Instructional games work best when there is a narrative that provides the learner with the proper context for the learning that needs to take place. Narrative or story is the element that propels a learner toward a goal as well as sets the parameters for what the learner should focus upon during the instructional experience.
Narrative typically has a situation which is a series of events that unfold over time. In a game, the time frame is usually compressed so that something that typically takes a year might only be 5 minutes of game play.
Next there are characters. The characters should represent the learner in some way so the learner can identify with the characters in the story and see themselves learning or performing the correct tasks as is modeled within the game environment. The characters that do something undesirable should be played by characters the learner would not want to become.
Stories then have a plot, something happens. These are the elements that move the learner from a point of unknown to the point of knowing or realizing new knowledge. The elements of the story are either emergent–meaning the elements are a result of what the learner does within the context of the game to drive the story or pre-determined which means that the elements are pre-generated and the learner’s actions triggers that element or part of the story. For example, a branching simulation has many pre-generated decision points. A virtual world role-play with people acting as different characters in a digital role-play may have many opportunities for emergent story progression within the confines of the stated scenario.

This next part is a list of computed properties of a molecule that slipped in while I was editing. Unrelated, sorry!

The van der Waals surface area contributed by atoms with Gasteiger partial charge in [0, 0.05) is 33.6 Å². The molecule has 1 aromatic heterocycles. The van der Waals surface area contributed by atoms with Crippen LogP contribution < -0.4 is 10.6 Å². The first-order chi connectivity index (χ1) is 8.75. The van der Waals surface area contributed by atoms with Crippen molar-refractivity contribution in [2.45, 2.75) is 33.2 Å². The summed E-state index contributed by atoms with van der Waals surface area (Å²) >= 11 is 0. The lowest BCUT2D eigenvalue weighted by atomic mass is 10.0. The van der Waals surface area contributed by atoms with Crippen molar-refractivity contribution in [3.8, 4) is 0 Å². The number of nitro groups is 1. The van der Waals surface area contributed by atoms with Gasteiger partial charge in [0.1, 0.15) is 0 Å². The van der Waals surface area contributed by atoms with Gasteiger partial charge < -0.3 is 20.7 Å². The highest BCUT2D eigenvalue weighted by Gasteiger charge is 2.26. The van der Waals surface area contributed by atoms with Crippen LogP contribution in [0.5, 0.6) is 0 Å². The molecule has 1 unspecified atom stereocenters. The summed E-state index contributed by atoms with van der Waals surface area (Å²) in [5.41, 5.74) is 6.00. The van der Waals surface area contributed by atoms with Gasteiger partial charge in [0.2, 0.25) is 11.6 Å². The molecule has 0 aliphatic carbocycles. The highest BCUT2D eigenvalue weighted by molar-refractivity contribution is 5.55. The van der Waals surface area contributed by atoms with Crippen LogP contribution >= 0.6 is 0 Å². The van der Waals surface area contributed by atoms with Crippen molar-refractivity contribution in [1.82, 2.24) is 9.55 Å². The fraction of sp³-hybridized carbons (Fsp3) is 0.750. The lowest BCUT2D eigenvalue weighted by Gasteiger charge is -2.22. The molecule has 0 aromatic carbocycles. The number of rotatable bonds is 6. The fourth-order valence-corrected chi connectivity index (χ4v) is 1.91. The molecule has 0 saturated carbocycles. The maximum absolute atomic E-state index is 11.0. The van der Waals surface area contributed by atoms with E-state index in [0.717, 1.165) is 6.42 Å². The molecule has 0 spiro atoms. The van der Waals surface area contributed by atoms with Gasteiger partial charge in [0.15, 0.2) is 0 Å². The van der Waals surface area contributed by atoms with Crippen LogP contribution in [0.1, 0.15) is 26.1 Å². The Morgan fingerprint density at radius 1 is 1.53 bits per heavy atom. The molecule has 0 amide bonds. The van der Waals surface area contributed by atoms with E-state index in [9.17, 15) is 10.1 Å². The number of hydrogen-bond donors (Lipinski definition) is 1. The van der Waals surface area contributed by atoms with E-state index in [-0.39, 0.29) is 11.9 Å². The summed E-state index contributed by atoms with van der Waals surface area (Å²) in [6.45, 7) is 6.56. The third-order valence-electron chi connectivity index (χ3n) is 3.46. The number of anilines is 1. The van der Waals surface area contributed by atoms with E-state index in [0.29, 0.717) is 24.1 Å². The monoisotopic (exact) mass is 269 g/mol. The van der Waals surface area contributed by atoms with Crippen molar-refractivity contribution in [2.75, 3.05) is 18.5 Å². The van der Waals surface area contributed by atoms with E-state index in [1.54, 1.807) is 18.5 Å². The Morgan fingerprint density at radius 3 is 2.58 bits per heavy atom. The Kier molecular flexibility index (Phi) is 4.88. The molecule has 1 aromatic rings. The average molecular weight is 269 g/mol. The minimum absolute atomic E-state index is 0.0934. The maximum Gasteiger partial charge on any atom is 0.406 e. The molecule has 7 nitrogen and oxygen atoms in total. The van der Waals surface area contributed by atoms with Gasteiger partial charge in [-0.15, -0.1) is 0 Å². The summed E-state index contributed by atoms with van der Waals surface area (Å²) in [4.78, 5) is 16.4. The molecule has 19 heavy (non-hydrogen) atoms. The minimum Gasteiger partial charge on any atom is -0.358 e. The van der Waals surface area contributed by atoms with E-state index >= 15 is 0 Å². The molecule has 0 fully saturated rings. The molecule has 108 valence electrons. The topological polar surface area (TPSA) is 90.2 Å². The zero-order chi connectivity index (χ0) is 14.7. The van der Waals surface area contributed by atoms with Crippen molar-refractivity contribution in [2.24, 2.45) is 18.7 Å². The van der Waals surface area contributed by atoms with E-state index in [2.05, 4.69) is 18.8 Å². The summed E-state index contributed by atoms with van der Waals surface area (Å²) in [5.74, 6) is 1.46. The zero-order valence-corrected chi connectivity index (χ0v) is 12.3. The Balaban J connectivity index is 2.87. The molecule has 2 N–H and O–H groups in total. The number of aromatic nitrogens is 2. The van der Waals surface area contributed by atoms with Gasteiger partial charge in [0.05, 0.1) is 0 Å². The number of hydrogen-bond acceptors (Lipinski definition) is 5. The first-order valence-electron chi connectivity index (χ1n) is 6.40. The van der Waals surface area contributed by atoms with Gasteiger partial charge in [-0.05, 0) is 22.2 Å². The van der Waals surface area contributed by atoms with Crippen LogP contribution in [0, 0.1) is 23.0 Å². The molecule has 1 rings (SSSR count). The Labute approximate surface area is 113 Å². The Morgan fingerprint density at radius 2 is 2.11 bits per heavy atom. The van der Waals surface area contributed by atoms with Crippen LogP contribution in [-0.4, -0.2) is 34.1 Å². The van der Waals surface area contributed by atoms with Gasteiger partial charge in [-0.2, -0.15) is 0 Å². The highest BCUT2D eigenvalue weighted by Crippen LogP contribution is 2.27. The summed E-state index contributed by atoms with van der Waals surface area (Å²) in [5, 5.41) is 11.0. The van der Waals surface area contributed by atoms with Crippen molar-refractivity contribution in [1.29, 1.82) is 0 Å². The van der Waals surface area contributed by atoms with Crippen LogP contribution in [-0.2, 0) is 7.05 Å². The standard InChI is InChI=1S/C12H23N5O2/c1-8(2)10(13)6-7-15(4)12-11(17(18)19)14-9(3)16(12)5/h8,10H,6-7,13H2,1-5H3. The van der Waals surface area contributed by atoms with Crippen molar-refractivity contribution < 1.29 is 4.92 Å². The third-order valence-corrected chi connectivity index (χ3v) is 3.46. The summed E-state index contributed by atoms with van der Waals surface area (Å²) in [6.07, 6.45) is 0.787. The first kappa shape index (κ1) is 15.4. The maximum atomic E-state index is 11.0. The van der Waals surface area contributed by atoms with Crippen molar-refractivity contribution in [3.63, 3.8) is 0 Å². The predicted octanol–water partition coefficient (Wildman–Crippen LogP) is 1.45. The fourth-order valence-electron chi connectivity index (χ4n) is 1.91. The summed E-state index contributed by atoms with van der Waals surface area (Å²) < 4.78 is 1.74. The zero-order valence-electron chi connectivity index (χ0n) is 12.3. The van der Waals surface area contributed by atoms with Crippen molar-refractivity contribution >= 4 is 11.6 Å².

The story will take place in some type of fictional world which will both inform and be shaped by the narrative. Story events will help expand the fictional world while the world will serve, in some ways, to constrict the action and movements within the fictional world. (this is like having a wall in a video game at the edge of a space to keep the player confined to the world and to keep the world manageable by the game developer.)
Think of an instructional game as a narrative system in which the experience of the leaner arises from interacting with the fictional world, associated characters, the plot of the game and the rules and mechanics that are associated with the game play. Finally, the narrative system has to move the learner toward both the game goal as well as the instructional goal.